No wins or movies for these two in 2009
Before the start of every season, writers and broadcasters predict who will soar and who will flop. Those of us brave enough to make such statements look like geniuses with some calls and first-time race watchers with others. Looking back at the start of 2009, I saw stronger campaigns ahead for this group.
1. Dale Earnhardt Jr. Prior to Earnhardt’s 2009 season of unrelenting misery and inexplicable failure, he was the strongest Hendrick Motorsports driver in early 2008. As the year wound down he dipped into a slump. It never ended. His Hendrick teammates finished 1-2-3 in the standings while the 88 underwent a crew chief change. There were intermittent flashes of competitive spirit and speed, but there is still a long way to go for Earnhardt’s car to catch the other three. This team is the former Hendrick 25 unit. Ever since Tim Richmond got out of the car it has had trouble keeping up with the rest of the fleet.
2. David Ragan. Roush’s young gun showed some improvement in 2008 and looked steady as the year concluded. My instinct told me he would be the Cup’s next first-time winner and make the Chase. My instincts were wrong. Ragan often was mired in the back of the pack. It was a down year for the Roush-Fenway teams across the board, although some veteran drivers were able to stay competitive. Ragan’s lack of seasoning may have contributed to his slower pace. On the plus side, years like this can teach a driver a lot.
3. Elliott Sadler. His drama began with nearly losing his ride last winter. The Petty/Gillett merger started a musical chair game that almost left no seat for Elliott. Some behind-the-scenes politicking and legal maneuvering brought Sadler back to the ride he temporarily lost, a saga that concluded with him saying, “I am put on notice.” This sport has a long history of drivers suddenly finding speed and talent when their jobs are at stake. At the Daytona 500 he came within seconds of a rain-delayed win as the draft moved around him in turn one and the final yellow flag waved in turn three. All signs pointed to a strong 2009. But it was not to be.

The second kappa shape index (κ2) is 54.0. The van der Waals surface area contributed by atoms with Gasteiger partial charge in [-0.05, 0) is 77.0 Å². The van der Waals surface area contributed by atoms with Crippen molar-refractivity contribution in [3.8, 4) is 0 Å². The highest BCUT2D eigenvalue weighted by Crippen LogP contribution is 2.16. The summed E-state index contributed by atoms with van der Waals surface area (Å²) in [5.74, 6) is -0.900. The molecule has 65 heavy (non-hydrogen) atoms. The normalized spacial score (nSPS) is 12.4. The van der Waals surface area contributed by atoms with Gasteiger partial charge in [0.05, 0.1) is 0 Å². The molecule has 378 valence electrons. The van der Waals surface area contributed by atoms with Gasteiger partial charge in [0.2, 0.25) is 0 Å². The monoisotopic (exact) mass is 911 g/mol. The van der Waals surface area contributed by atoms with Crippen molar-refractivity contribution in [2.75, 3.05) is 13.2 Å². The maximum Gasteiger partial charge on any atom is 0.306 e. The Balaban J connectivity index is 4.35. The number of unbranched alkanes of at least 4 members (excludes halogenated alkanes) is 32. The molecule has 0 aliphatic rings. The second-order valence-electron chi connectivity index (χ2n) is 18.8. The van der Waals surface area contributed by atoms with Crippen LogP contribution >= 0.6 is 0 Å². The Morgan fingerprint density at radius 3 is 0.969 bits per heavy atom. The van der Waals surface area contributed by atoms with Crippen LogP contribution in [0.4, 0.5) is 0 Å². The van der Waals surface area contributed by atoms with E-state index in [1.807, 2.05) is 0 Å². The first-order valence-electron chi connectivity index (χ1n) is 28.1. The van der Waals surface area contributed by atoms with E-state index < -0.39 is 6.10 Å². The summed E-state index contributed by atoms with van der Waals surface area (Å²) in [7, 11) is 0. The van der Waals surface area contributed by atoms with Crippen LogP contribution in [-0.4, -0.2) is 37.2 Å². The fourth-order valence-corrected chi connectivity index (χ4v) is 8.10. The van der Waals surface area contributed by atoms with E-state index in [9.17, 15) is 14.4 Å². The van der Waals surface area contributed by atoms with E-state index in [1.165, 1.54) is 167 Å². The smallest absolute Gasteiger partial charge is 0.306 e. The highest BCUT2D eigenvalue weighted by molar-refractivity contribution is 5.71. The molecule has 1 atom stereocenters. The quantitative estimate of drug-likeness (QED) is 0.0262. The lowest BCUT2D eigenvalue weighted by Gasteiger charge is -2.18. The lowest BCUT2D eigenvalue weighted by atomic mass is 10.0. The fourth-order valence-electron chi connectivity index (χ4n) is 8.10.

4. Martin Truex Jr. The last surviving original Dale Earnhardt Incorporated machine won a race and made the Chase in 2007. Those feats were not duplicated in 2008. The 2009 season looked like a good time for a comeback. Like Sadler, Daytona brought good fortune with a pole in the 500. Unfortunately, just like Sadler, the good times seemed to end there. DEI merged with Ganassi, and while the No. 1 car was not always terrible, the season fell short of everyone’s expectations. Truex has moved to Michael Waltrip Racing where he hopes to regain his upward career path.
5. Kevin Harvick. Richard Childress Racing had a bad year. Jeff Burton finished the highest of the four cars. Clint Bowyer was shifted to a new team. Casey Mears has steadily been a 20-30th place finisher during his career. Harvick takes the claim as RCR’s biggest disappointment. His excellence shows in his own equipment in the Nationwide and Truck Series. But his Cup results were not up to his standards. They were so far off that Harvick was noncommittal about how long he would stay with Childress. Personnel shuffled quite a bit as the season progressed in an attempt to make all the teams better. The last month of 2009 finally brought RCR some strength and something to build on for 2010.
(Patrick Reynolds is a professional racing mechanic who has worked for several NASCAR teams.)
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